FV(0.08/12, 5*12, -2000)

Here, the rate = 0.08/12 because the annual interest is 8%.

nper = 5*12, which means 5 years calculated for 12 months

pmt is empty because it is mentioned that there is no additional payment

pv = -2000 because 2000 is the amount, and this argument should be negative as per the formula.

For this formula too, we can fill the excel with the values such as principal amount, rate, years, etc. and fill the arguments in the FV formula with cell numbers.

A | B | C | |

1 | Principal (pv) | 2000 | |

2 | Rate of interest (rate) | 8% | |

3 | Number of years (t) | 5 | |

4 | Number the interest compounded (n) | 12 | |

5 | Compound Interest (CI) | =FV(B2/B4, B3*B5, , -B1) |

**The benefit of Compound Interest**

Compound Interest has many benefits over simple interest. Below are some of the advantages of compound interest:

- It almost doubles the money you have invested. You can calculate the number of years in which your money will get double by dividing the rate of interest by 72. This will work under the condition that the interest rate is less than 20%.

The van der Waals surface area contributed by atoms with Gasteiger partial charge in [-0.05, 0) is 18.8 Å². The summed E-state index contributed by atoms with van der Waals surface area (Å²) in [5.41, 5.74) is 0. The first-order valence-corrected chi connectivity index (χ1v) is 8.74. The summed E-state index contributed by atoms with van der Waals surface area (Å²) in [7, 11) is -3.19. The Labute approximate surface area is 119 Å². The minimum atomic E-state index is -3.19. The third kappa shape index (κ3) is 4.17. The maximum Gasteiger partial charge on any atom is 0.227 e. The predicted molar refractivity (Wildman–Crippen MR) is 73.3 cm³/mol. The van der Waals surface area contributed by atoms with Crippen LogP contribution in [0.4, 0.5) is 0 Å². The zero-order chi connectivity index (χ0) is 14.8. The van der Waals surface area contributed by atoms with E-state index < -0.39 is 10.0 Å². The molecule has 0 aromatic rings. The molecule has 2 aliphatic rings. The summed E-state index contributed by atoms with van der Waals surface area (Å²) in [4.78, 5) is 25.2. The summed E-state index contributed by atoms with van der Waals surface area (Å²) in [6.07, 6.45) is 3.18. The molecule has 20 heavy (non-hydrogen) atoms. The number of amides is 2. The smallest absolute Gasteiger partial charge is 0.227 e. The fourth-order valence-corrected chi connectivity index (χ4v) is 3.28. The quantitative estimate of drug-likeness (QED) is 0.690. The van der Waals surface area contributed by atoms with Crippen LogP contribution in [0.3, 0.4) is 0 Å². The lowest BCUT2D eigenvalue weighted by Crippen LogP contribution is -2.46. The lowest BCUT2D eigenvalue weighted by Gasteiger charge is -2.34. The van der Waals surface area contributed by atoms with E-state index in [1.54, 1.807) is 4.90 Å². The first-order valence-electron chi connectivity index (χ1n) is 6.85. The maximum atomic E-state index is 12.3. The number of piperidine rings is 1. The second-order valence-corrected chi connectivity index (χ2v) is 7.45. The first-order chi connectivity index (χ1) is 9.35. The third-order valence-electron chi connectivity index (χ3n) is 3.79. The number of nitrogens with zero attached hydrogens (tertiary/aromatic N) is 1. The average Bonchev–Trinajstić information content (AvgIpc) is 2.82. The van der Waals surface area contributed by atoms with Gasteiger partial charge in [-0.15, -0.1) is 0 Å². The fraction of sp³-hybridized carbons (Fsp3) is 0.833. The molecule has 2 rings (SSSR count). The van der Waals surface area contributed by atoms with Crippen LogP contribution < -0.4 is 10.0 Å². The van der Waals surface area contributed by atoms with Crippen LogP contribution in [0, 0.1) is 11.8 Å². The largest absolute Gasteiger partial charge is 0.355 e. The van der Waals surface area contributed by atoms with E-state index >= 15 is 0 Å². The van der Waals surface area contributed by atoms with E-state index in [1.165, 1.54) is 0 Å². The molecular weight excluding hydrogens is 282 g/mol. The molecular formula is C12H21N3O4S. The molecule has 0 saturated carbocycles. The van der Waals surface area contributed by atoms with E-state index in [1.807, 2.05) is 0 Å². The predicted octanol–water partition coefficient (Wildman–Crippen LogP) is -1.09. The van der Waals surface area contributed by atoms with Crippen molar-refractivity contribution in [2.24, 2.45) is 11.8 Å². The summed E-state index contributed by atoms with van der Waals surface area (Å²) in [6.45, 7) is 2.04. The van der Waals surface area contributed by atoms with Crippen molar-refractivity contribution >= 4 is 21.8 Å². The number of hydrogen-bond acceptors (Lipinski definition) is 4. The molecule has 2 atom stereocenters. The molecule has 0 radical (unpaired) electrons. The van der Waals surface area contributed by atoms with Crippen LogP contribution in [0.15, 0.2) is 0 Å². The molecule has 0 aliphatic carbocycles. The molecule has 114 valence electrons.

- The investment for more years will give more return.
- The compounding frequency also impacts the amount you earn on an investment. For example, the interest compounded quarterly will get more money as compared to the interest compounded annually or half-yearly.

**Conclusion**

I have explained the compound interest in this article in simple terms. I hope you have understood the concept well. Now, you have understood how compound interest and simple interest differ and how compound interest is more beneficial than simple interest. You can easily calculate the compound interest in excel, which will help you solve many real-life investment related queries. For more concepts of mathematics, you can visit cuemath and learn commercial math. With cuemath, you can become an expert in commercial maths.